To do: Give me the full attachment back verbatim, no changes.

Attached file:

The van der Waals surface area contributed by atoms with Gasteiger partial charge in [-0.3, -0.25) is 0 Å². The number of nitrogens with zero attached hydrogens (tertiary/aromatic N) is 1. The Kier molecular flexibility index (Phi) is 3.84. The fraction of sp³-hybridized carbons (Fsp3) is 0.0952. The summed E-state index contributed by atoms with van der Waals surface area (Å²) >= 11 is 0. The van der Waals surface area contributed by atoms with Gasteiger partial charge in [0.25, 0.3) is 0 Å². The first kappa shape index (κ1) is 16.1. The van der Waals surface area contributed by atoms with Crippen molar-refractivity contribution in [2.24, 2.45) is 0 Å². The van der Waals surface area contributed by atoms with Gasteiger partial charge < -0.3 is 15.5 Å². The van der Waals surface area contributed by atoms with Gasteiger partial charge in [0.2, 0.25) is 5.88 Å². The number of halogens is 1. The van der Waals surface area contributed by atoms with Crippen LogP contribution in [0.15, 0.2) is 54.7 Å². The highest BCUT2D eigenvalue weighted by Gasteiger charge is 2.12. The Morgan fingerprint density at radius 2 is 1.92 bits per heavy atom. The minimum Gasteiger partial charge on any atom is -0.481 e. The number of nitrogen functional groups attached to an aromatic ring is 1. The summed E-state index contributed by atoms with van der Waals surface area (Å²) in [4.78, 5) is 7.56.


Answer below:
The van der Waals surface area contributed by atoms with Gasteiger partial charge in [-0.3, -0.25) is 0 Å². The number of nitrogens with zero attached hydrogens (tertiary/aromatic N) is 1. The Kier molecular flexibility index (Phi) is 3.84. The fraction of sp³-hybridized carbons (Fsp3) is 0.0952. The summed E-state index contributed by atoms with van der Waals surface area (Å²) >= 11 is 0. The van der Waals surface area contributed by atoms with Gasteiger partial charge in [0.25, 0.3) is 0 Å². The first kappa shape index (κ1) is 16.1. The van der Waals surface area contributed by atoms with Crippen molar-refractivity contribution in [2.24, 2.45) is 0 Å². The van der Waals surface area contributed by atoms with Gasteiger partial charge < -0.3 is 15.5 Å². The van der Waals surface area contributed by atoms with Gasteiger partial charge in [0.2, 0.25) is 5.88 Å². The number of halogens is 1. The van der Waals surface area contributed by atoms with Crippen LogP contribution in [0.15, 0.2) is 54.7 Å². The highest BCUT2D eigenvalue weighted by Gasteiger charge is 2.12. The Morgan fingerprint density at radius 2 is 1.92 bits per heavy atom. The minimum Gasteiger partial charge on any atom is -0.481 e. The number of nitrogen functional groups attached to an aromatic ring is 1. The summed E-state index contributed by atoms with van der Waals surface area (Å²) in [4.78, 5) is 7.56.